As has been widely reported, the Government's UK Jurisdiction Taskforce has published its legal statement on cryptoassets and smart contracts, which aims to provide market confidence, legal certainty and predictability by giving guidance on the legal status of these asset classes.
The legal statement is especially relevant as we are seeing an increasing number of instructions concerning cryptocurrency and smart contracts. In particular, we are currently advising on litigation arising out of a crypto fraud involving detailed considerations of the options available to recover crypto asset losses from a variety of parties. We are also acting for several clients seeking regulatory advice in this area, and so the legal statement is a significant development which is highly material for our ongoing work.
Here, we look at the key findings of the report and what they mean for dealings and disputes involving cryptoassets and smart contracts.
Background to the legal statement
The UK Jurisdiction Taskforce (UKJT) is one of six taskforces established by the UK Government-backed LawTech Delivery Panel. The LawTech Delivery Panel aims to promote the use of technology in the UK legal sector, while the UKJT's specific objective is to demonstrate that English law and the legal jurisdiction of England and Wales provide a state of the art foundation for the development and use of distributed ledger technology, smart contracts and associated technologies.
In May 2019, the UKJT issued a consultation paper on the status of cryptoassets, distributed ledger technology and smart contracts in English law. The consultation paper identified that the development of these technologies has far-reaching implications for domestic and international financial markets, but that a lack of certainty around the legal status of these technologies could be hampering development. The consultation sought views of stakeholders on the principal areas of uncertainty, with a view to providing guidance and certainty in this area, and to bolster the use of English law and the jurisdiction of England and Wales in transactions involving these assets and technologies.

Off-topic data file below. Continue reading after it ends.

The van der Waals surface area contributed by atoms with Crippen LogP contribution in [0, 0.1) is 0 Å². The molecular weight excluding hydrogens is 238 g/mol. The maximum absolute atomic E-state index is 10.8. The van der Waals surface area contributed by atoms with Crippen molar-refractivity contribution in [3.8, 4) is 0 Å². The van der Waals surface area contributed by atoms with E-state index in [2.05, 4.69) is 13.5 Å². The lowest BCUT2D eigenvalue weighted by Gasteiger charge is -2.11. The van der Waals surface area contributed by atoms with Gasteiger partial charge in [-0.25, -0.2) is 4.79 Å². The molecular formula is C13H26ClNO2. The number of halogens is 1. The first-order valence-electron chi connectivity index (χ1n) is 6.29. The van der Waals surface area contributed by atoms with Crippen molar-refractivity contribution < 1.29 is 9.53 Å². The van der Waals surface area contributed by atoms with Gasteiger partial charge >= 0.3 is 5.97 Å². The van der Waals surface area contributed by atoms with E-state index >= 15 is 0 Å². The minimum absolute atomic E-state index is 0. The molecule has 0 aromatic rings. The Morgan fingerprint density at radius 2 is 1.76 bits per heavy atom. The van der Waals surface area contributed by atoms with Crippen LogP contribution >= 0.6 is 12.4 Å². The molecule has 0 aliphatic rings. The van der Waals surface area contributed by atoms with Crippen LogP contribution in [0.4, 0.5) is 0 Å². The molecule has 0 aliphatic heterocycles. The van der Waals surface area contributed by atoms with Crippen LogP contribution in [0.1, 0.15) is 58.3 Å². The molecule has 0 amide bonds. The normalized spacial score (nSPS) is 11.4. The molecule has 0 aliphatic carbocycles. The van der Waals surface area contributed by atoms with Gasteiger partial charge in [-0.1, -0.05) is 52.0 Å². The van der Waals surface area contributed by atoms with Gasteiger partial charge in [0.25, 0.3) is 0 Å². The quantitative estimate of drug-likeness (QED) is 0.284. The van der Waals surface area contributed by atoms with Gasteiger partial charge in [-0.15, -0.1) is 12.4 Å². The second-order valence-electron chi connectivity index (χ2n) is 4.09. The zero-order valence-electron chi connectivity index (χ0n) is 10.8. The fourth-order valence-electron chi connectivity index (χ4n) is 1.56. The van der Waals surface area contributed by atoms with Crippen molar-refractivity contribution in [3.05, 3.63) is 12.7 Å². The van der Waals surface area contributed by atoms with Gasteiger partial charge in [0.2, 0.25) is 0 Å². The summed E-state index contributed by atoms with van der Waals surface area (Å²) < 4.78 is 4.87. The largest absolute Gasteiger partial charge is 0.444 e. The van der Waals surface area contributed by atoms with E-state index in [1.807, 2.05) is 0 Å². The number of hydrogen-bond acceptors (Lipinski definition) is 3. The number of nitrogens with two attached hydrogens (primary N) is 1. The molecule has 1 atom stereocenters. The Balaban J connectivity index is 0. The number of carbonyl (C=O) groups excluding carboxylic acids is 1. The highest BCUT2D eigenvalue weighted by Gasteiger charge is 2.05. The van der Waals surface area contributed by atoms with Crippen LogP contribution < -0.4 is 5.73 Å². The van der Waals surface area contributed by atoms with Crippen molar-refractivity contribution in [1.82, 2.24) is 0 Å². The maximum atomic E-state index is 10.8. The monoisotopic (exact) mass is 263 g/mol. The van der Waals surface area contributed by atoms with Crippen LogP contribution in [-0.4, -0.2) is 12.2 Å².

Scope and status of the legal statement
The legal statement addresses a number of fundamental principles around the characterisation and treatment of cryptoassets and smart contracts, including whether a cryptoasset is 'property' and/or 'goods'; the ownership and transfer of cryptoassets; whether security may be granted over a cryptoasset; and whether a smart contract is legally binding and enforceable.
It does not however seek to formulate a precise definition of what cryptoassets or smart contracts are, but rather sets out to identify and describe the features of cryptoassets and smart contracts that are novel as compared to their more traditional equivalents, and to assess whether and how those novelties might affect their legal treatment.
The legal statement also expressly does not address specific legal areas including the regulation of dealings in cryptoassets, taxation, criminal law, data protection, intellectual property, consumer protection or anti-money laundering. These are matters the UKJT considers to be best dealt with by other bodies and are logically subsequent to the more fundamental questions it has sought to address.
As Sir Geoffrey Vos, Chancellor of the High Court and Chair of the UKJT, says in his foreword, "there is no doubt that some of the matters covered by the legal statement will, in the future, be the subject of judicial decision. But my hope is that, in the meantime, the legal statement will provide a foundation for the responsible future utilisation of cryptoassets and smart contracts." While the statement has no formal legal effect, it will no doubt be treated as highly persuasive both in crypto / smart transactions, and in disputes arising out of them.
While acknowledging that the law is highly fact-sensitive and that there are many factors which will affect the status of cryptoassets or smart contracts in a given context, the statement comes to a number of general conclusions.